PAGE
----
Are There Ways to Prevent Sinusitis?

Are There Ways to Prevent Sinusitis?

Suffering from chronic sinusitis? If you can’t get through a season without something triggering a sinus infection, it’s time to get proactive. Surgical intervention can often resolve the core cause of sinusitis and give you lasting relief.

SLENT, or South Louisiana Ear, Nose, Throat & Facial Plastics, has multiple locations throughout Mandeville, Hammond, and Slidell, Louisiana. Our experienced otolaryngology specialists can help determine why you get recurring sinusitis and explain your various preventive treatment options.

Why some people get chronic sinusitis 

The sinuses are located behind your forehead, cheekbones, eyes, and nose. When these small, air-filled pockets get clogged with an overproduction of mucus (typically in response to an allergen or an infection), you can have severe pressure, pain, headaches, sneezing, and other symptoms connected to sinusitis

In some cases, a depressed immune system can lead to repeated bouts of sinusitis. However, other people have some sort of sinus-related defect putting them at higher risk for sinusitis, such as nasal polyps, a deviated septum, or even bone spurs (growths) inside the nasal cavity. 

Preventive treatment for sinusitis

Typically, sinus infections are treated with a combination of antibiotics or steroids and home or over-the-counter remedies. This can feel hopeless if you suffer repeated infections and spend the greater part of each year either in the throes of or recovering from sinusitis.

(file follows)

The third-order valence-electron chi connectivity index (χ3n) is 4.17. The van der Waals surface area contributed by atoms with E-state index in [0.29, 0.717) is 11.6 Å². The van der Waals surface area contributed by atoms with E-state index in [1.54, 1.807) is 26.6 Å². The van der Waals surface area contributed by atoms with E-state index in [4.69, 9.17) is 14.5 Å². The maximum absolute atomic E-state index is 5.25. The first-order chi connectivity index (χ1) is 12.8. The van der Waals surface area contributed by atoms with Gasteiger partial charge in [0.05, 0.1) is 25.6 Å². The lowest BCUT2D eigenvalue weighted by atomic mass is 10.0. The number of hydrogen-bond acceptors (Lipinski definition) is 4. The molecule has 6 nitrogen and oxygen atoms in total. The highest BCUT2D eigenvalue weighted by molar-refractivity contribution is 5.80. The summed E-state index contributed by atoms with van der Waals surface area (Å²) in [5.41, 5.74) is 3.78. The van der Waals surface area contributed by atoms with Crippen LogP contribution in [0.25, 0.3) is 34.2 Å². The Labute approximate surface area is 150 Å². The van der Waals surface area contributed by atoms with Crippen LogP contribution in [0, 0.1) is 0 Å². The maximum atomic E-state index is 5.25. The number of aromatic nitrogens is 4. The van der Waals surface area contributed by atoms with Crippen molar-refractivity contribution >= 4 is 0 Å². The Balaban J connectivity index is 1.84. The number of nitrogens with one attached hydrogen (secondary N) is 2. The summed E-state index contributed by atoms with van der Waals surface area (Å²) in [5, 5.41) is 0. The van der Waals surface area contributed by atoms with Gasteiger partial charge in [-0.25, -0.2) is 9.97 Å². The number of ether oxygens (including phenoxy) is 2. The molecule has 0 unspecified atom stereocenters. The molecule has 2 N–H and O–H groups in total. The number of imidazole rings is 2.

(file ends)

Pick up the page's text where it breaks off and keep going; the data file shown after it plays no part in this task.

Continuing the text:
We provide a range of surgical interventions based on the root cause of your sinus issues:

Sinuplasty

Balloon sinuplasty is ideal if your nasal passages are narrowed, causing them to become easily congested over and over. We perform this minimally invasive surgical procedure in our office using a tiny high-definition camera on a flexible wand (endoscope) inserted into your nostril.

We carefully position a small balloon on the tip of the endoscope, using the camera to ensure it’s in the right place. Then we inflate the balloon to put pressure on your sinuses and open the passages up. A quick flush to remove congestion and open up more space in your sinus cavities for drainage in the future, and we’re done.

Septoplasty

A severely deviated septum can cause even more severe sinusitis, but this can be permanently corrected using a surgery called septoplasty. We carefully open the nose and clear away unnecessary tissue, readjusting the bones and cartilage to allow your sinuses to straighten. 

This operation typically reduces congestion and can stop chronic sinusitis. It may help you breathe and sleep better at night as well, often reducing or eliminating snoring.

Ready to say goodbye to sinusitis? Schedule a consultation with the experts at SLENT by calling the location closest to you, or visit the contact page for more information. 

You Might Also Enjoy...

When Plastic Surgery Isn't Just for Looks

Most people think of plastic surgery as a vanity procedure, to alter something aesthetic. However, there are plenty of cases when plastic surgeons change patients' lives for the better medically.

Is Sleep Apnea Curable?

There are many factors that contribute to sleep apnea, and no cure covers them all. A specialist can evaluate your case and determine how to proceed.

When to Consider a Botox® Touch-up

Botox® injections last up to four months, but individual results often vary. Here are some tips to help you time your touch-ups for streamlined, consistent results.

5 Popular Hair Restoration Treatments

Is your hair thinning, your hairline receding, and your self-confidence crumbling? You’re not alone. Fortunately, hair restoration can help give you back a healthy self-image.

5 Reasons to Consider a Face Lift

Maybe you’ve been spending money on injectables for years, or you’ve never thought about cosmetic surgery before. Here are five reasons a face lift might be right for you.

How Ear Infections Can Cause Hearing Loss

Hearing loss can have many different causes. One of these causes is ear infections that are acute, chronic, or a side effect of a serious illness, leading to hearing loss that can be mild or profound.